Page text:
- I'm the co-host of THIS IS ROCK 'N' ROLL RADIO with Dana & Carl (Sunday nights, 9 to Midnight Eastern, www.westcottradio.org). As a freelance writer, I contributed to Goldmine magazine from 1986-2006, wrote liner notes for Rhino Records' compilation CD Poptopia! Power Pop Classics Of The '90s, and for releases by The Flashcubes, The Finkers, Screen Test, 1.4.5., and Jack "Penetrator" Lipton. I contributed to the books Bubblegum Music Is The Naked Truth, Shake Some Action, Lost In The Grooves, and MusicHound Rock, and to DISCoveries, Amazing Heroes, The Comics Buyer's Guide, Yeah Yeah Yeah, Comics Collector, The Buffalo News, and The Syracuse New Times. I also wrote the liner notes for the four THIS IS ROCK 'N' ROLL RADIO compilation CDs, because, well, who could stop me? My standing offer to write liner notes for a Bay City Rollers compilation has remained criminally ignored. Still intend to write and sell a Batman story someday.
Friday, November 25, 2016
The Joy Of Blogging
That's a conservative number of how much new material I've written for this blog since its start on January 18th of this year. It doesn't count This Is Rock 'n' Roll Radio playlists or hype, it doesn't count any old material from my archives (regardless of whether or not the material had been previously published), nor really anything I wrote for any other purpose and then decided to publish here, too. No, that word count only reflects what I wrote specifically for this blog. That's about 200 typed pages, give or take. And I think most of it has been pretty damned good. Add in the veritable wealth of archival material I've presented in my ongoing quest to post something each 'n' every day, and it would be tough to claim there hasn't been a lot happening here on Boppin' (Like The Hip Folks Do).
I'm really, really enjoying having this outlet for my writing. Yeah, I wish there were some, y'know, money involved--and saying that gives me an opportunity to once again beg for generous blog supporters to sign up to support me on Patreon for as little as $2 a month: Fund me, baby!--but it's been so, so gratifying to have a reason to write again.
There are specific perks to writing for one's own blog, and the main perk is that I am the sole arbiter of what's appropriate for me to write here. For example, take my just-completed five-part Flashcubes fiction, A Brighter Light In My Mind. I had a lot of freedom when I was freelancing for Goldmine--then-editor Jeff Tamarkin was a delight to work with--but it's unlikely I could have convinced Goldmine or any other publication to let me concoct a lengthy fake history of a band that's basically unknown outside of a relatively small circle of fans (albeit a small circle of fans who are--let's face it!--smarter than everybody else). But that piece was such a blast to write! It was never anything that I'd planned to do; it was just a notion that occurred without warning, and I found myself at the computer writing it. Yeah, just like that. It almost felt like I was simply recording facts from another reality, rather than effectively makin' stuff up. It flowed quickly, and I'm proud of the result.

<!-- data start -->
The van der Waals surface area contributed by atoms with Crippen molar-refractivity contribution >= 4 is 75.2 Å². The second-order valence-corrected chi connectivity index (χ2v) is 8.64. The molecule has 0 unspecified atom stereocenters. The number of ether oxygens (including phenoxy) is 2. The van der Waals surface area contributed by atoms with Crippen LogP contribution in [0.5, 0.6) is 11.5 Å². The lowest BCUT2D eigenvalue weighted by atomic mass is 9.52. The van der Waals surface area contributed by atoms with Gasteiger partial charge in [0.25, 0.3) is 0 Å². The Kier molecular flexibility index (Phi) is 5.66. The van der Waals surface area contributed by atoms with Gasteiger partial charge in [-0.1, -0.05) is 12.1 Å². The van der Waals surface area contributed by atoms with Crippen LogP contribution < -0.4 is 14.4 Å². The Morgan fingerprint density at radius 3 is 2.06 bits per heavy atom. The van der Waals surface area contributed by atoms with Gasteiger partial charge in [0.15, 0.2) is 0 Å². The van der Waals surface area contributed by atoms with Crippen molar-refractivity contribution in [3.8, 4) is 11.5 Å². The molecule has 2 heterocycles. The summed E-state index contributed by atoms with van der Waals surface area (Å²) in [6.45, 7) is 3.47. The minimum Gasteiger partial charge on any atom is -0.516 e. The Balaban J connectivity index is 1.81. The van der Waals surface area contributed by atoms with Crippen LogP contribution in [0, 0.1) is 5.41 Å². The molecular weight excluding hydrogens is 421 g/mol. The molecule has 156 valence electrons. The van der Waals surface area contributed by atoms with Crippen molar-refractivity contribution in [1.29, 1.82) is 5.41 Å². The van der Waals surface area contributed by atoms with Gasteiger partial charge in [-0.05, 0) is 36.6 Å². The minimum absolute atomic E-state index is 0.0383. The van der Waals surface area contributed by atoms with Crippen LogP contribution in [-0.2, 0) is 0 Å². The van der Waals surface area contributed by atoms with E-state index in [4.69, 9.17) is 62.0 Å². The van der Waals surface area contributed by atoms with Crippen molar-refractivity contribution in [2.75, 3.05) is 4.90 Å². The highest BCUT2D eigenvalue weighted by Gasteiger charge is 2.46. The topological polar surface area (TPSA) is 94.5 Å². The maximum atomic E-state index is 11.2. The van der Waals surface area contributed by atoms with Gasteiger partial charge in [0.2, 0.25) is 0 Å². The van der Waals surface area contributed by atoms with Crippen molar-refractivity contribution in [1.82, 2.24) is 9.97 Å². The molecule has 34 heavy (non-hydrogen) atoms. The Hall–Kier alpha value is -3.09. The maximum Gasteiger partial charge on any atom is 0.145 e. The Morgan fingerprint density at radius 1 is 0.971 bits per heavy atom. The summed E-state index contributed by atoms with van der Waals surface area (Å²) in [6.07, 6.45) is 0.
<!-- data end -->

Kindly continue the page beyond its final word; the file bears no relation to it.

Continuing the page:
My Batman pulp fiction story The Undersea World Of Mr. Freeze was almost like that, as well. I had a vague, undefined idea (just the title, actually) for a Batman-Aquaman story when I was a teenager in the mid-'70s; decades later, I wrote a few paragraphs of the story for an online DC Comics bulletin board, but then this year I took those few paragraphs and expanded the piece into a complete short story. It was a similar situation with Eternity Man!, the first five chapters of a rock 'n' roll superhero novel I began on the blog in February, a work which flowed quickly and almost effortlessly from my mind onto the computer screen.
I don't write a lot of fiction, and the Flashcubes piece is the only fiction I've published here that's gotten any kind of response or reaction. But, it's still my blog, so if I'm moved to post more fiction in the future, that remains my prerogative. I hope someone will dig it...!
Non-fiction is what earns the ol' clicks on here. My most popular posts have been about The Monkees, and I'm grateful for all the attention those pieces have received. I don't have any more Monkees stuff planned in the short term, but I didn't have that Flashcubes piece planned, either. I was thinking about two different Monkees-related ideas today; we'll see what happens (and if it's Wizard Glick's will).
My most popular recent series has been The Greatest Record Ever Made, and there will be many more of those coming. The Everlasting First, my A-Z recollections of my initial exposures to various singers and superheroes, will continue soon, picking up where we left off (J is for The Jam and Jimmy Olsen). My de facto autobiography Singers, Superheroes, And Songs On The Radio will also resume with more tales of your future blogger reading comic books and listening to records in the '70s. There will likewise be more in my Virtual Ticket Stub Gallery series of concert memories, and there will be more Comic Book Retroviews on the way, too.
Off the blog, I have two other projects in very early stages of not-done-yet. One is a secret for the time being. The other is my long-promised book on The Ramones, collecting my 1994 Ramones interviews for Goldmine under the title Gabba Gabba Hey: Conversations With The Ramones. I don't have a publisher yet--haven't even spoken with anyone about it--and it's a long way from finished. I do have the rough draft preamble/introduction written; that will not be published on the blog any time soon, but it will be available privately in December to my $5-a-month Patreon supporters. Everybody needs a reason to give!
What else? Lots. A daily blog eats up a lot of material, but I aim to keep it comin'. A post a day, every day. And with that, the new material word count just reached 131.132. And the hits just keep on comin'.